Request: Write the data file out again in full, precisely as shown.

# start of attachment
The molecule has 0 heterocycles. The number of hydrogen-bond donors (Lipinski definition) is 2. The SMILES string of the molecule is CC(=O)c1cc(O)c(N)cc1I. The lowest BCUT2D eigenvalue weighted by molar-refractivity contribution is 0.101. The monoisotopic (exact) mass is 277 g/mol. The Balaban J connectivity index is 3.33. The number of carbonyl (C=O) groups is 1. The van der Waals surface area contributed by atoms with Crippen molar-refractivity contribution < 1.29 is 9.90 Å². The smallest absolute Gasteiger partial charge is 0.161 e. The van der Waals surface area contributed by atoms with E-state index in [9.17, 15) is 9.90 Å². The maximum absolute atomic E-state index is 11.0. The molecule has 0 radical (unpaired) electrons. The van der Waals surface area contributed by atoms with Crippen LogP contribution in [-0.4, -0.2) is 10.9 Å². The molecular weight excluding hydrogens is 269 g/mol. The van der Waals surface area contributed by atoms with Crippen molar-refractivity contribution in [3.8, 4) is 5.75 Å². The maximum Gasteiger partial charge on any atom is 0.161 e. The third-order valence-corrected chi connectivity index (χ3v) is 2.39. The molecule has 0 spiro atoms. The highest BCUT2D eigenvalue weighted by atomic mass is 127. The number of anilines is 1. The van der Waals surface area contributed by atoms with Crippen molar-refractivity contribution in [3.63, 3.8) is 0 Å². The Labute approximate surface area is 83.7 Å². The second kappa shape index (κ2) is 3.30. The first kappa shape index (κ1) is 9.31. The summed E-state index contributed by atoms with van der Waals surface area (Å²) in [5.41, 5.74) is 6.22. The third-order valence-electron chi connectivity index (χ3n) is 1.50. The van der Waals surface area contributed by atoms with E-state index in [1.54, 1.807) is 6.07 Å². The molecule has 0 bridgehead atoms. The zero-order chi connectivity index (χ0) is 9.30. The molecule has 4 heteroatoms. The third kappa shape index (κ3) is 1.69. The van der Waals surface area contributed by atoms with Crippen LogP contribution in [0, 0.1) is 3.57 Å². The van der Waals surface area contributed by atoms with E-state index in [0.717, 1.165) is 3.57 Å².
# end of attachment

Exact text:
The molecule has 0 heterocycles. The number of hydrogen-bond donors (Lipinski definition) is 2. The SMILES string of the molecule is CC(=O)c1cc(O)c(N)cc1I. The lowest BCUT2D eigenvalue weighted by molar-refractivity contribution is 0.101. The monoisotopic (exact) mass is 277 g/mol. The Balaban J connectivity index is 3.33. The number of carbonyl (C=O) groups is 1. The van der Waals surface area contributed by atoms with Crippen molar-refractivity contribution < 1.29 is 9.90 Å². The smallest absolute Gasteiger partial charge is 0.161 e. The van der Waals surface area contributed by atoms with E-state index in [9.17, 15) is 9.90 Å². The maximum absolute atomic E-state index is 11.0. The molecule has 0 radical (unpaired) electrons. The van der Waals surface area contributed by atoms with Crippen LogP contribution in [-0.4, -0.2) is 10.9 Å². The molecular weight excluding hydrogens is 269 g/mol. The van der Waals surface area contributed by atoms with Crippen molar-refractivity contribution in [3.8, 4) is 5.75 Å². The maximum Gasteiger partial charge on any atom is 0.161 e. The third-order valence-corrected chi connectivity index (χ3v) is 2.39. The molecule has 0 spiro atoms. The highest BCUT2D eigenvalue weighted by atomic mass is 127. The number of anilines is 1. The van der Waals surface area contributed by atoms with Crippen molar-refractivity contribution in [3.63, 3.8) is 0 Å². The Labute approximate surface area is 83.7 Å². The second kappa shape index (κ2) is 3.30. The first kappa shape index (κ1) is 9.31. The summed E-state index contributed by atoms with van der Waals surface area (Å²) in [5.41, 5.74) is 6.22. The third-order valence-electron chi connectivity index (χ3n) is 1.50. The van der Waals surface area contributed by atoms with E-state index in [1.54, 1.807) is 6.07 Å². The molecule has 0 bridgehead atoms. The zero-order chi connectivity index (χ0) is 9.30. The molecule has 4 heteroatoms. The third kappa shape index (κ3) is 1.69. The van der Waals surface area contributed by atoms with Crippen LogP contribution in [0, 0.1) is 3.57 Å². The van der Waals surface area contributed by atoms with E-state index in [0.717, 1.165) is 3.57 Å².